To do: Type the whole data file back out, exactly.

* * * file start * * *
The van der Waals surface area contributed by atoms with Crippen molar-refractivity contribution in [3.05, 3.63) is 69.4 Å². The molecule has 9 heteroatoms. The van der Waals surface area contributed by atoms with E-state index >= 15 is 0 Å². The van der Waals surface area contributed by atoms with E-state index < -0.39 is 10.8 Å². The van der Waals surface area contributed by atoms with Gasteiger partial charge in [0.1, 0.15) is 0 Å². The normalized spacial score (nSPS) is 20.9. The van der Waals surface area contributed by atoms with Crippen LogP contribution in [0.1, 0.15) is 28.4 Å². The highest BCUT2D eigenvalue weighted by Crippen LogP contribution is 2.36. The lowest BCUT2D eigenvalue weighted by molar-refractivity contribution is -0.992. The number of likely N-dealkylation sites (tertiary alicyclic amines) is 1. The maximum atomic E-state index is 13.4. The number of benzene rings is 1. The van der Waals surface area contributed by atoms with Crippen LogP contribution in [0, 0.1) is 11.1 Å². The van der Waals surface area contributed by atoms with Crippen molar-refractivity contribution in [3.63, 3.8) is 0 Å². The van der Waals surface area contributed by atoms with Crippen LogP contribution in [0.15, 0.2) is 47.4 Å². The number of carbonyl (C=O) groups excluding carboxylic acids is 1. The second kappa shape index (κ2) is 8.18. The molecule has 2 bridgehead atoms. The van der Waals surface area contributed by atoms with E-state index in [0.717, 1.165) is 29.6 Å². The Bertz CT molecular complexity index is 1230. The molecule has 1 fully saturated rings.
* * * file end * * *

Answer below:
The van der Waals surface area contributed by atoms with Crippen molar-refractivity contribution in [3.05, 3.63) is 69.4 Å². The molecule has 9 heteroatoms. The van der Waals surface area contributed by atoms with E-state index >= 15 is 0 Å². The van der Waals surface area contributed by atoms with E-state index < -0.39 is 10.8 Å². The van der Waals surface area contributed by atoms with Gasteiger partial charge in [0.1, 0.15) is 0 Å². The normalized spacial score (nSPS) is 20.9. The van der Waals surface area contributed by atoms with Crippen LogP contribution in [0.1, 0.15) is 28.4 Å². The highest BCUT2D eigenvalue weighted by Crippen LogP contribution is 2.36. The lowest BCUT2D eigenvalue weighted by molar-refractivity contribution is -0.992. The number of likely N-dealkylation sites (tertiary alicyclic amines) is 1. The maximum atomic E-state index is 13.4. The number of benzene rings is 1. The van der Waals surface area contributed by atoms with Crippen LogP contribution in [0, 0.1) is 11.1 Å². The van der Waals surface area contributed by atoms with Crippen molar-refractivity contribution in [3.63, 3.8) is 0 Å². The van der Waals surface area contributed by atoms with Crippen LogP contribution in [0.15, 0.2) is 47.4 Å². The number of carbonyl (C=O) groups excluding carboxylic acids is 1. The second kappa shape index (κ2) is 8.18. The molecule has 2 bridgehead atoms. The van der Waals surface area contributed by atoms with E-state index in [0.717, 1.165) is 29.6 Å². The Bertz CT molecular complexity index is 1230. The molecule has 1 fully saturated rings.